A year later and Urchin came to the attention of Google who were looking to provide web measurement tools to its advertisers. In 2005 Google officially acquired Urchin Software and soon after I was hired as the first Head of Web Analytics for Google EMEA. This period was both a fantastic and chaotic time for Google (I had 15 interviews for the job and they still wanted more!). When I joined, Google had just 3,000 people in total which then doubled in size (for revenue and headcount) year on year for the next three years. Literally a logistical nightmare for just about everyone concerned, though also fun to be with the fastest growing company ever. Heady days indeed.

I consider my period at Google as my MBA – a practical, hands-on, sort it out with the best brains in the world MBA. As the first hire for web analytics in Europe I built up a team of talented people who’s lasting legacy was the Google Analytics Individual Qualification (GAIQ) that has become a cornerstone for GA education and a model for other Google product trainings. I had the privilege to work with some very smart people and meet the likes of Larry Page, Sergey Brin, Eric Schmidt et al (all surprisingly very accessible in those early days) as well guest speakers a the Googleplex, such as Malcolm Gladwell and former US President Jimmy Carter.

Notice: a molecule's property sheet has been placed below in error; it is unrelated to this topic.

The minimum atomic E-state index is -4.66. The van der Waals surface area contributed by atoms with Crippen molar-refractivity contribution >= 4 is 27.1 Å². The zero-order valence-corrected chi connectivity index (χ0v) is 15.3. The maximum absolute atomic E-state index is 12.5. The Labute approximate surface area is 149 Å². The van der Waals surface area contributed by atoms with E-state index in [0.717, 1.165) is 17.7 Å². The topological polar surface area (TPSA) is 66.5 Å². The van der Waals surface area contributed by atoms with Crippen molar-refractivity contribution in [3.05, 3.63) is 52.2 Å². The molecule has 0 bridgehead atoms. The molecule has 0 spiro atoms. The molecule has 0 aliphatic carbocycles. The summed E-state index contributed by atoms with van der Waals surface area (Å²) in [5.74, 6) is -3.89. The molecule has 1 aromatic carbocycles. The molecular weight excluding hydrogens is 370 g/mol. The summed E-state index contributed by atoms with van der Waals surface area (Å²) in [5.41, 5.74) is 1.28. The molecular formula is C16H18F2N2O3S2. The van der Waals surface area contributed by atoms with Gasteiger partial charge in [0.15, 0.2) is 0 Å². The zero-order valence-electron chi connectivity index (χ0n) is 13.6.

Where I Am Now

I left Google in 2008 to focus on writing books and be an analytics practitioner and evangelist again – getting my hands dirty so to speak with data interpretation, insights, and telling stories using data in order to help businesses grow – its what I enjoy. I do that to this day at Search Integration where I am Director of Insights. I have now settled in Sweden with my wife, and two children.